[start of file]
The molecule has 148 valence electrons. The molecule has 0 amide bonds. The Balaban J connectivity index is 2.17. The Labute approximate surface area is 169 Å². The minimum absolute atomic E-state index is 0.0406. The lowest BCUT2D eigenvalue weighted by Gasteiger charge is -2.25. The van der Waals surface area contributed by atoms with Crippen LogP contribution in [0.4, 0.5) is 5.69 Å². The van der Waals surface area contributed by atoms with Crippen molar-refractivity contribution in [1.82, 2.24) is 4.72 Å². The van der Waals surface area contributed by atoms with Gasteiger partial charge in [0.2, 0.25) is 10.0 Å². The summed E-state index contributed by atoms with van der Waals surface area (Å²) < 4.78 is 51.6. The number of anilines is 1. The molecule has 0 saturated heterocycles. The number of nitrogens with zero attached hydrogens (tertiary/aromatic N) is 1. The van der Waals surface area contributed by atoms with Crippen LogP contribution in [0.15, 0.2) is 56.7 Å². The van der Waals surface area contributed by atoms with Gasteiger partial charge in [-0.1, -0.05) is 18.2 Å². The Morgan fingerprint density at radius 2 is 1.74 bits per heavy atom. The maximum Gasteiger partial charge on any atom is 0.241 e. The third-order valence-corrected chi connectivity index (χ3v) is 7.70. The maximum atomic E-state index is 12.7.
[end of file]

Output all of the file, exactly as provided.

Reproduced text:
The molecule has 148 valence electrons. The molecule has 0 amide bonds. The Balaban J connectivity index is 2.17. The Labute approximate surface area is 169 Å². The minimum absolute atomic E-state index is 0.0406. The lowest BCUT2D eigenvalue weighted by Gasteiger charge is -2.25. The van der Waals surface area contributed by atoms with Crippen LogP contribution in [0.4, 0.5) is 5.69 Å². The van der Waals surface area contributed by atoms with Crippen molar-refractivity contribution in [1.82, 2.24) is 4.72 Å². The van der Waals surface area contributed by atoms with Gasteiger partial charge in [0.2, 0.25) is 10.0 Å². The summed E-state index contributed by atoms with van der Waals surface area (Å²) < 4.78 is 51.6. The number of anilines is 1. The molecule has 0 saturated heterocycles. The number of nitrogens with zero attached hydrogens (tertiary/aromatic N) is 1. The van der Waals surface area contributed by atoms with Crippen LogP contribution in [0.15, 0.2) is 56.7 Å². The van der Waals surface area contributed by atoms with Gasteiger partial charge in [-0.1, -0.05) is 18.2 Å². The Morgan fingerprint density at radius 2 is 1.74 bits per heavy atom. The maximum Gasteiger partial charge on any atom is 0.241 e. The third-order valence-corrected chi connectivity index (χ3v) is 7.70. The maximum atomic E-state index is 12.7.